Donald R. Henderson, MD, MPH

I have decided to begin this journey in the middle of the Eating Season. Since my last entry, I have experienced a few highs and lows.

I could tell you that it has been an easy transition, going from an “eat whatever you want when you’re hungry” attitude, to changing my eating habits for the better. But this time of year has made my efforts more challenging. Allow me to share some of my most recent experiences.

The holidays are filled with family and friends who congregate around the kitchen. We prepare rich buttery meals in large portions.

Eating heavily has been a part of my holiday celebrations for as long as I can remember. I have developed a pavlovian response to the changing of seasons. When the air gets colder and the days grow shorter, I can almost taste the hot chocolate and winter treats I usually enjoy this time of year. I do not view my family’s offerings of rich food as malicious or a personal attack on my personal eating restrictions. I understand that holiday eating is a big part of our celebrations.

We break bread together with little to no thought of the commitments we’ve made to ourselves regarding dietary restrictions. For the majority of my life, I have been a willing participant in these rituals. Needless to say, food cravings are a major part of the celebration.

Halloween, Thanksgiving, Christmas, New Year, Super Bowl, and all throughout the Eating Season we can lower our caloric intake by using techniques of mindfulness. Thinking about and observing what and how we eat offers options to avoid weight gain. Limiting the amount and pace of food intake is a ritual that can help you maintain the pleasures of taste, smell, and satisfaction without the guilt.

What happened?

I made every effort to keep this commitment to myself. I was destined to give into my cravings. Yet, I hoped to have limited the damage. The scale, however, will tell me the truth. I weigh myself twice a month. I observe myself in the mirror. I notice how my waist fits my clothes.

I was able to pinpoint some of the contributing factors that may have led to a lack of self-control. The biggest being an unavoidable key component: unavoidable stress.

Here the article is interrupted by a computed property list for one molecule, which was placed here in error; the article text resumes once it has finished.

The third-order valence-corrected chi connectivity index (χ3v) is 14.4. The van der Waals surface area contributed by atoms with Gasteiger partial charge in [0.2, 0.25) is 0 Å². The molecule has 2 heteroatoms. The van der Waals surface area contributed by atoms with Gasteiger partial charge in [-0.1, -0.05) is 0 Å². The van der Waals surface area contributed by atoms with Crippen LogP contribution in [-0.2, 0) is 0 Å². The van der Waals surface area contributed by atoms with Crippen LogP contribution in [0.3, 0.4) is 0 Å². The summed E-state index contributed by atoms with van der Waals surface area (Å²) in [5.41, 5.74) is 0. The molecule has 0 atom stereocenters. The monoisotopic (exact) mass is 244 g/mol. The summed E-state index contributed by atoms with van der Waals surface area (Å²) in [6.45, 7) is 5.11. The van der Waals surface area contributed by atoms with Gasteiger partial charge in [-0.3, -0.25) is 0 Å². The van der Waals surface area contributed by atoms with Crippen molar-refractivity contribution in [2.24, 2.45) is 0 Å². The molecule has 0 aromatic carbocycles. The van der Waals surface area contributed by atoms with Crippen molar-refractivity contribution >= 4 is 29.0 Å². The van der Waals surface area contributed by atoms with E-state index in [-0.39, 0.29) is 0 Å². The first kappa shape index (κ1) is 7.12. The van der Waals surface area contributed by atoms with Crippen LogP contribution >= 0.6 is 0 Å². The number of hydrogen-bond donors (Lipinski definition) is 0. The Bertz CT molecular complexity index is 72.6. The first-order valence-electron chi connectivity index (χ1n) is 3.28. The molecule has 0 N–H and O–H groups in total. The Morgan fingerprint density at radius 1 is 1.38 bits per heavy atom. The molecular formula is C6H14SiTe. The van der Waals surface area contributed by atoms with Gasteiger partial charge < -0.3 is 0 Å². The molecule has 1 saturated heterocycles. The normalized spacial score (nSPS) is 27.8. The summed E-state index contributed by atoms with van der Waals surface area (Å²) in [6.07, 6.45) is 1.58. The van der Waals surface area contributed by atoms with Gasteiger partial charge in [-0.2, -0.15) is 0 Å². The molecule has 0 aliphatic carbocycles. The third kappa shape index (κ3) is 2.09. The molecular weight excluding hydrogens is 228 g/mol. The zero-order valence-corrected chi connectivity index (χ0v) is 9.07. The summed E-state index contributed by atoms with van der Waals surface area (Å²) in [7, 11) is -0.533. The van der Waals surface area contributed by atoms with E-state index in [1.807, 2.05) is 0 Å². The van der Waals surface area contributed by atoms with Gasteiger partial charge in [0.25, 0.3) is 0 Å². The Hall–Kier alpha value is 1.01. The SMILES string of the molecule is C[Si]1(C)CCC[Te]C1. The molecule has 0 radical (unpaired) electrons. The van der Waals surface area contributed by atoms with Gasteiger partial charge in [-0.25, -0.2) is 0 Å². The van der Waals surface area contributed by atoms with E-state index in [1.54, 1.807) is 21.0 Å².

I looked back on the last few weeks. There were many contributing factors to my current stress levels. There was travel, loved ones visiting and the expectations of others.

There were many events to attend. In order to lower my stress levels, I had to step back and examine all of these components individually. I had to assess and manage my time during the season in a unique way, taking into account all the challenges this time of year can bring.

I thought about what I usually do to alleviate stress.

One form of stress reduction has been taking brisk walks around my neighborhood and physical activity. I used to think of my walks as light exercise, but I have come to realize how beneficial it is to spend time walking as a method of gathering my thoughts. I could sort through the day’s tasks, re-consider various ways to approach business interactions or gain perspective on work related interactions.
Activity also offers a time to be grateful for what you have. Gratitude provides the energy to reduce stress.

I decided to make positive changes for myself. I will spend as much time as I can with the people I love. I will value the relationships in my life. I will use voice and face-to-face communication rather than electronic messages. I will make the effort to visit. I will tell you I love you rather than just think it. I will value your time and contribution.

I was reminded that my Christmas setback is normal. It is a bad idea to beat myself up for indulging in my favorite foods every now and then.

The trick is to acknowledge the change in my new rituals and during special occasions to eat what I want in moderation. I just have to be extra mindful to avoid unhealthy leftovers within an arm’s length. Beating myself up for cheating on my new regiment was not going to help anyone!

Try a few healthy alternative meals during the holiday. These meals do not have to replace favorites found around my home, but they can provide options to stay the course when it comes to health maintenance. I also encourage other health conscious guests to share recipes or bring their favorite low calorie or low sodium meals. My wife helped by generously offering leftovers to friends leaving the house. That is one proven way to remove yourself from temptation.

Technically, the Eating Season does not end until the Super Bowl Sunday. With a few minor adjustments, I will be equipped to eat better during the Eating Season. But, in the final analysis, the scale will tell the truth.